According to senior US military officials, Ukraine confronts a difficult fight in its ongoing counteroffensive against Russian forces, and the campaign to recapture territory will likely be "expensive."
The US assessment of Kyiv's counteroffensive came as Chechen fighters said they had deployed to Russia's Belgorod region bordering Ukraine to prevent attacks by pro-Ukraine Russian partisan groups, and Ukrainian military officials reported front-line advances in multiple locations on Thursday.
"Ukraine has begun its assault and is making solid progress. This is an extremely challenging battle. Thursday at NATO headquarters in Brussels, US Army General Mark Milley, chairman of the Joint Chiefs of Staff, described the conflict as "extremely violent" and "likely to take a significant amount of time at a high cost.
Milley, speaking after a meeting of the US-led Contact Group of approximately 50 countries that provide military assistance to Ukraine, stated that it was far too early "to make any estimates" regarding the duration of the Ukrainian counteroffensive.
US Defense Secretary Lloyd Austin stated at the meeting that Kyiv required short-term and long-term support as the conflict was a "marathon, not a sprint" and that Ukraine required even more weapons.
Despite initial losses inflicted by Russia, according to Austin, Ukraine still possessed ample ordnance to conduct its counteroffensive.
Moscow has shown video footage of captured German Leopard tanks and American-donated Bradley fighting vehicles, which it claims were seized at the beginning of Ukraine's offensive to reclaim territory from Russia.
Austin stated regarding the video clips, "I believe the Russians have shown us the same five vehicles approximately 1,000 times from ten different angles." "However, the Ukrainians still possess considerable combat capability and power," he said.
"This is a war, so we know that both sides will suffer battle damage," Austin said, adding that Kyiv's capacity to repair damaged equipment was more crucial.
"As expected, this will continue to be a difficult battle, and I believe that the side that performs the best in terms of endurance will likely emerge victorious," he added.
The Ukrainian counteroffensive is in its infancy, and according to military specialists, the decisive battles are yet to come. Ukraine has recaptured at least seven settlements and 100 square kilometers (38 square miles) of territory during two significant offensives in the south thus far, according to Ukraine's Brigadier General Oleksii Hromov on Thursday.
"We are prepared to continue fighting with our bare hands to liberate our territory," he said. Ukraine's army on the southern front advanced up to 7 kilometers (4.4 miles) along the Mokry Yali and up to 3 kilometers (1.8 miles) near Mala Tokmachka, according to Ukrainian military officials.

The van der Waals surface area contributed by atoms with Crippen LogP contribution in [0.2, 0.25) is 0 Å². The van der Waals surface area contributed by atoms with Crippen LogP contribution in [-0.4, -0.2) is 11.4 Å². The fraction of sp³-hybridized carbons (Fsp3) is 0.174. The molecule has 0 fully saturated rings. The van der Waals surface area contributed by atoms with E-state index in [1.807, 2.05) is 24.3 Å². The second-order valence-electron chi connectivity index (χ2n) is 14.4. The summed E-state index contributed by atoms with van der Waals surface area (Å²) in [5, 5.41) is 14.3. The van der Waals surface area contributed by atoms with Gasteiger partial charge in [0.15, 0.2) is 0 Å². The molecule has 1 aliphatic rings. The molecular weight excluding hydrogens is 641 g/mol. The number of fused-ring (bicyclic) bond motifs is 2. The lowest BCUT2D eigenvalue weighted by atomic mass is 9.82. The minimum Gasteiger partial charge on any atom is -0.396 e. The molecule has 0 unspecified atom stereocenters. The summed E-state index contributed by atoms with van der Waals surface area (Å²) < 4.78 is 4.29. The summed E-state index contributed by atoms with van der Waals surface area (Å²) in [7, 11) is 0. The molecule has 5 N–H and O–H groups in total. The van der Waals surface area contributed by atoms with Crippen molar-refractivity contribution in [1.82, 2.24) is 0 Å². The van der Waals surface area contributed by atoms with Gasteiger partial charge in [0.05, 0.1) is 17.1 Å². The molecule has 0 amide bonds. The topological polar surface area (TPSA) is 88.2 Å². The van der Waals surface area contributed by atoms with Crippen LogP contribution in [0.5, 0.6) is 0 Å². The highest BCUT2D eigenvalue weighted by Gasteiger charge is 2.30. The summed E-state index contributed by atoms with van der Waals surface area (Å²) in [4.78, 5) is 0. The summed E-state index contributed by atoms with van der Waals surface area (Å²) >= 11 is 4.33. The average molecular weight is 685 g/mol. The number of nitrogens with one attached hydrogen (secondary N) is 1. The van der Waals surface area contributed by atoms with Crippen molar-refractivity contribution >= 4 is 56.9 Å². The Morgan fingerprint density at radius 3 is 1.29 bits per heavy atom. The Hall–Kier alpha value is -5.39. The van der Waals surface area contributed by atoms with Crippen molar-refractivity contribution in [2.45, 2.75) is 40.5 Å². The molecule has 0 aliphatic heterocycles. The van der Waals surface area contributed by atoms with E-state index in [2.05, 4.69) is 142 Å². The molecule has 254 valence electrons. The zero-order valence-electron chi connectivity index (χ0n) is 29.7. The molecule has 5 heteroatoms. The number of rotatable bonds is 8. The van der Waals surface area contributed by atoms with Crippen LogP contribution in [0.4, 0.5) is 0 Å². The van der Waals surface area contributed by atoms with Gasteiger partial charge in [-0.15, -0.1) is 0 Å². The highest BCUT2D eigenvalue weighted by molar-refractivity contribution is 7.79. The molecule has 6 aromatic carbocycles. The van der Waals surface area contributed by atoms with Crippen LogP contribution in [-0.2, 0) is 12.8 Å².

Valeriy Shershen, a spokesman for the Tavria military sector in southern Ukraine, told Ukrainian television, "Our units and troops are advancing in the face of intense fighting and enemy aviation and artillery superiority." Also reported were advances in the east surrounding the ruined city of Bakhmut, which Moscow captured last month.
However, the true test of Ukraine's offensive is yet to come, as Ukrainian soldiers have yet to reach the most formidable Russian defensive positions, which are located behind the front line. Kyiv is believed to have prepared an attack force consisting of approximately 12 brigades containing thousands of soldiers each, the majority of which are equipped with recently arrived Western armored vehicles.
Institute for the Study of War (ISW), a thinking center based in Washington, DC, stated on Friday that current operations by Ukrainian forces are "setting the conditions for broader Ukrainian counteroffensive objectives that are not immediately apparent."
According to the ISW, the current combat "represents the initial phase of an ongoing counteroffensive."
This week, Russian President Vladimir Putin insisted that Russian forces were inflicting ten times more casualties on Ukrainians than Ukrainian forces were suffering and that Kyiv's offensive had failed.
On Thursday, Ramzan Kadyrov, the leader of Chechnya, stated that fighters from the "Zapad-Akhmat" battalion had been deployed near the site of a May cross-border assault by Russian-speaking pro-Ukrainian fighters.
"Residents of the territories adjacent to the Ukraine frontier can sleep soundly... Whoever violates our borders will be met with a swift response," Kadyrov said in a post on the messaging app Telegram.